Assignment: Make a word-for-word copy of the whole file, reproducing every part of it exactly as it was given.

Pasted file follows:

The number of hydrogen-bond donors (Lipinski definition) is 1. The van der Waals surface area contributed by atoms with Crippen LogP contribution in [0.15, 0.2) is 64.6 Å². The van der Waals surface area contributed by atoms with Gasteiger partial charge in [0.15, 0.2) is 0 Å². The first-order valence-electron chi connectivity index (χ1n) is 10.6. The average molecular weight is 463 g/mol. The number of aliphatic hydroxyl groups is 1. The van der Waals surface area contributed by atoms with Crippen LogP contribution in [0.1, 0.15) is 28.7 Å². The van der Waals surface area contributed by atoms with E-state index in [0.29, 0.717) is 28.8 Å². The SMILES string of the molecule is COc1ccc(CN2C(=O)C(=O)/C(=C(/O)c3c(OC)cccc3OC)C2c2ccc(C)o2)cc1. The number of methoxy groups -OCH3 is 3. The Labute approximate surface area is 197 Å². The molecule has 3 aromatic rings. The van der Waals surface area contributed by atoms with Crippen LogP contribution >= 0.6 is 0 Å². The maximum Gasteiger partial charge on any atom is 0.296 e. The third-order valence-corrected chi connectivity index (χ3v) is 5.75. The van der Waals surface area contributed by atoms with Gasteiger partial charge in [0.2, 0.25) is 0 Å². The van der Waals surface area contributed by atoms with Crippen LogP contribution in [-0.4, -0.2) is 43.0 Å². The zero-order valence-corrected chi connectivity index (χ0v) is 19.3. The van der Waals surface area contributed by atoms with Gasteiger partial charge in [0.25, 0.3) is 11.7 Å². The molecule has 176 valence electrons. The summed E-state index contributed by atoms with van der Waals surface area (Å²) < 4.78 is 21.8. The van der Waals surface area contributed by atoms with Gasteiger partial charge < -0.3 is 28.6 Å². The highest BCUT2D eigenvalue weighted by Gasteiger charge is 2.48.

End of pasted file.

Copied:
The number of hydrogen-bond donors (Lipinski definition) is 1. The van der Waals surface area contributed by atoms with Crippen LogP contribution in [0.15, 0.2) is 64.6 Å². The van der Waals surface area contributed by atoms with Gasteiger partial charge in [0.15, 0.2) is 0 Å². The first-order valence-electron chi connectivity index (χ1n) is 10.6. The average molecular weight is 463 g/mol. The number of aliphatic hydroxyl groups is 1. The van der Waals surface area contributed by atoms with Crippen LogP contribution in [0.1, 0.15) is 28.7 Å². The van der Waals surface area contributed by atoms with E-state index in [0.29, 0.717) is 28.8 Å². The SMILES string of the molecule is COc1ccc(CN2C(=O)C(=O)/C(=C(/O)c3c(OC)cccc3OC)C2c2ccc(C)o2)cc1. The number of methoxy groups -OCH3 is 3. The Labute approximate surface area is 197 Å². The molecule has 3 aromatic rings. The van der Waals surface area contributed by atoms with Crippen LogP contribution >= 0.6 is 0 Å². The maximum Gasteiger partial charge on any atom is 0.296 e. The third-order valence-corrected chi connectivity index (χ3v) is 5.75. The van der Waals surface area contributed by atoms with Gasteiger partial charge in [0.2, 0.25) is 0 Å². The van der Waals surface area contributed by atoms with Crippen LogP contribution in [-0.4, -0.2) is 43.0 Å². The zero-order valence-corrected chi connectivity index (χ0v) is 19.3. The van der Waals surface area contributed by atoms with Gasteiger partial charge in [0.25, 0.3) is 11.7 Å². The molecule has 176 valence electrons. The summed E-state index contributed by atoms with van der Waals surface area (Å²) < 4.78 is 21.8. The van der Waals surface area contributed by atoms with Gasteiger partial charge < -0.3 is 28.6 Å². The highest BCUT2D eigenvalue weighted by Gasteiger charge is 2.48.